increase in payment is required. At some point you have to pay
off your mortgage.

If this happens your payment is going to increase substantially, even the
minimum payments. Your loan is for 30 years and at some point you
have to pay back the principal.

Once again, if interest rates skyrocket, but you pay the minimum, you may be
going further into the negative. If they recast your loan, you
may no longer even be able to afford the “minimum” and be forced into a
refinance to keep your house. Or you may just lose it.

EXCEPTION #2: The loan balance cannot exceed a negative amortization
maximum. All of these programs have negative amortization maximums, which
range from 110% to 125% of the original loan balance.

If the balance hits the negative amortization maximum, the payment is
immediately raised to the fully amortizing level. Once again, the bank
does not want to be too far upside down. In fact, these programs usually require
a down payment of no less than 5%. More like 20% if you go with Stated
Income.

Either the recasting of the loan or the negative amortization cap can result in
serious payment shock.

I don’t want to simply paint these programs in a negative light. They have some
very real positives as well.

The main selling point is the low payment in the early years. If you plan on only
having this loan for 2-4 years it may the program for you.

However you may be able to accomplish the very same thing with a 1, 2 or 3
year interest-only ARM and not have to deal with the confusion.

Some borrowers find it an excellent way to manage money because it allows
them flexibility.

Borrowers who work on commission, or who have a lot of assets but minimal
cash flow, may appreciate the pay option programs.

It allows them to make minimal monthly payments when the cash flow is lower
and when the money starts rolling in, they can pay back deferred
interest and pay down the principal balance.

These programs are also great if you are in a transition period that will mean you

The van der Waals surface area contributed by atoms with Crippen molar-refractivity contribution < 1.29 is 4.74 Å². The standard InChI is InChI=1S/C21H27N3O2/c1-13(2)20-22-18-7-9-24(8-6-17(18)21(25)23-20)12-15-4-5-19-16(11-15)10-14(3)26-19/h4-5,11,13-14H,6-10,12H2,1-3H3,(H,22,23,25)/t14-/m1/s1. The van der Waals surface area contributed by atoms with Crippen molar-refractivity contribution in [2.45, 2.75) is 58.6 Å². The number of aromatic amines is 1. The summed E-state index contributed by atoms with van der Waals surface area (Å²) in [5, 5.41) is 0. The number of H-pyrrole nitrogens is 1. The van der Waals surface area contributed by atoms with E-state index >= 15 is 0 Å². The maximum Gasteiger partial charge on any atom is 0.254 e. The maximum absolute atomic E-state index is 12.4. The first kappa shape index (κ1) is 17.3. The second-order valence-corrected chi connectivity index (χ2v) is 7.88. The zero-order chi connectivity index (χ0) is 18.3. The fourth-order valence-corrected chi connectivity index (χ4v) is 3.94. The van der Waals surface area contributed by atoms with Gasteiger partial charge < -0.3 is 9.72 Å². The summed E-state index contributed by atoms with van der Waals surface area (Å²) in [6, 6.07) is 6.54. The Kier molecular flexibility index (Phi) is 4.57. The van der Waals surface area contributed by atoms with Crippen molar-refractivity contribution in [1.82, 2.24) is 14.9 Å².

will make more money in the near future. For example, you
started a new job and know that you are getting a pay increase in the next year
or so. This allows you to get in the house you want, make a very low payment
for a few years, and then start catching up.

It’s also a great program for disciplined borrowers who want to pay off a lot of
their equity.

I had one borrower who was selling his business and wanted to pay cash for his
home with the proceeds. The sale of his business was delayed so he did this
program until the escrow on the business finally closed.

I had another borrower who wanted to pay down his house by $200,000 in the
first two years. He did not want to pay any excess interest and
this was the best means for him to accomplish that.

These programs allow borrowers to buy more costly houses, or use the monthly
payment savings to pay down other debt, improve their homes, or to use their
money for other reasons. They also give you the ultimate control over your
mortgage payment.

However, as you can tell, they are risky.

The interest rate adjusts monthly, with no limit on the size of interest rate
changes except a maximum rate over the life of the loan. The maximums
generally range from 9.95% to 12.500%.

Almost all of these programs use rate indexes that adjust slowly to market
changes. COFI is one such slow-moving index, others are COSI, CODI and MTA.